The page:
Tomorrow finally hit. The most highly awaited record since Smile actually exists and legions of fans must face the disappointment that it will inevitably bring. 21 years 2 months and 29 days is a long time to wait and want something that badly.
For the most part MBV sounds like it was recorded between 1993-94. The main elements of their sound are present and correct, tracks of fuzz guitar and bass, overdubbed tremolo lead guitar, layers of acoustic guitar overdubs, drum machine, flanged and phased guitar, the occasional synth string line and farfisa organ, muzzy vocals layered into a sirens call.
Throughout the record there’s a sense of something amiss. The sound is as immaculately wasted as ever but what is lacking are the tunes. The key point about My Bloody Valentine first time around was that they were a twee jangly c86 indie boy/girl band singing cute pop songs who had somehow got into bed with The Jesus and Mary Chain of Psychocandy and taken that sound even further out.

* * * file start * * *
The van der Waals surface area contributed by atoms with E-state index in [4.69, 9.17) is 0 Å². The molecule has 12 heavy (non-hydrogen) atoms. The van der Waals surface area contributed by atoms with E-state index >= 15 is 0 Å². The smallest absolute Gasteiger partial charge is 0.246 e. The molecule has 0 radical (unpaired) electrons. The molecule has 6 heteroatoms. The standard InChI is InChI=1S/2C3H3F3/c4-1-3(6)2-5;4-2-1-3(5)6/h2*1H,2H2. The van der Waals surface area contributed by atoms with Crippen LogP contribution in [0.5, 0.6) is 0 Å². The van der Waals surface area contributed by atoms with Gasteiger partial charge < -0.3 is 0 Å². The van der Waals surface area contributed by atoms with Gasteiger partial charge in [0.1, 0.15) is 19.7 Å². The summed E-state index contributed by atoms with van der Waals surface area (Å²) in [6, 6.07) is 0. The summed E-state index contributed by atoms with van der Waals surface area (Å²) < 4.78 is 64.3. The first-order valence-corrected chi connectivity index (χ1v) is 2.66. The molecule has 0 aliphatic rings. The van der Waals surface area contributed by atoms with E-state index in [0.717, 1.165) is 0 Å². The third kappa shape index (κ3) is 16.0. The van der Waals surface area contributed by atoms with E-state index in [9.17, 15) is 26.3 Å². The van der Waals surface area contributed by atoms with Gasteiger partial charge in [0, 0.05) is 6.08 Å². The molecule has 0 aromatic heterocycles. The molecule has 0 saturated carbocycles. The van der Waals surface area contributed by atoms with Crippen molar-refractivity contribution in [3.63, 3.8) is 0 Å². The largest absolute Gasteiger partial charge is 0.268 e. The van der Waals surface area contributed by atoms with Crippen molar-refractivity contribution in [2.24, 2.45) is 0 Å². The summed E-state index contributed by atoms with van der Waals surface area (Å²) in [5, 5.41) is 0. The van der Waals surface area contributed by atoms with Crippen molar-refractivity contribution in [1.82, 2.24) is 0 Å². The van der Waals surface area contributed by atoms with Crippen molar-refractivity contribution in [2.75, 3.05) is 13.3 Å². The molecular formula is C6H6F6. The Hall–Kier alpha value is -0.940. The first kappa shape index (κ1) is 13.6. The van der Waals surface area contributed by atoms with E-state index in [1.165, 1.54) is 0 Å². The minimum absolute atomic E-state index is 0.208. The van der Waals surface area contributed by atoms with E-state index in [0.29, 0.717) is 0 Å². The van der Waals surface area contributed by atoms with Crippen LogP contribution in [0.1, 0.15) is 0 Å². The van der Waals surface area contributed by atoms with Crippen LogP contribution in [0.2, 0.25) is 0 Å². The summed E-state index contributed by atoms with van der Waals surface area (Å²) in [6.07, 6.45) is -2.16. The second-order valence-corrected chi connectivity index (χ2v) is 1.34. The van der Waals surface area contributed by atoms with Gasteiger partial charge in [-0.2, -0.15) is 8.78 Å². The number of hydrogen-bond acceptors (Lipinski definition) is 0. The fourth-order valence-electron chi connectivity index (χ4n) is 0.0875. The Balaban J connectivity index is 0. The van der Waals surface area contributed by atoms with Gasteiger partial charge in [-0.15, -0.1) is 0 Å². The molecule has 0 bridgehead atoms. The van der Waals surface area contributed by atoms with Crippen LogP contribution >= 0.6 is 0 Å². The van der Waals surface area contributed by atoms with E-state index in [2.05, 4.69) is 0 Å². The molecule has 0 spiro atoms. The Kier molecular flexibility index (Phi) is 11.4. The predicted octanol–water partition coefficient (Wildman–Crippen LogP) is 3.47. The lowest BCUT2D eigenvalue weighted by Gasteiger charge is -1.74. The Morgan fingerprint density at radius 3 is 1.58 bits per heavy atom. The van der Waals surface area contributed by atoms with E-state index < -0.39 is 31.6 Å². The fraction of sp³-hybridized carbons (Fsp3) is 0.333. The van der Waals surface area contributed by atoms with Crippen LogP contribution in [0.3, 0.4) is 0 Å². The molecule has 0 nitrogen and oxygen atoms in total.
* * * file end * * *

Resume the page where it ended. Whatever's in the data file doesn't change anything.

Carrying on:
The pill of poisonous noise was crucially sweetened by the dreamy girl group pop song structure that it overlaid. Take away the pop and it undermines the thrill of the sonic overload constantly bearing down which is trying to steal away the song in another direction.
There are pop songs on the album, most notably across the middle third of the album, but they meander and lack resolution.
The big tease is left until the final track ‘Wonder 2’ when the ghost of the Jungle Album My Bloody Valentine were reputedly working on in 1994-95 is glimpsed. Over an amen break, a guitar maelstrom is unleashed and the world goes wonky. Had My Bloody Valentine put out a whole album like this in 1995 serious indie dancefloor damage would have ensued and big beat might never have happened.
There’s a bitter sweet sense of regret tied up with this record, for the lost futures, paths never taken, a terrible nostalgia for the utopian idealism glimpsed in the late eighties/ early nineties upsurge of drug culture lost in the inevitable confused comedown post Criminal Justice Act and only time will tell whether this will work in it’s favour in the long term.
Not expecting the second coming I’m just glad they’re back.
by Garry Todd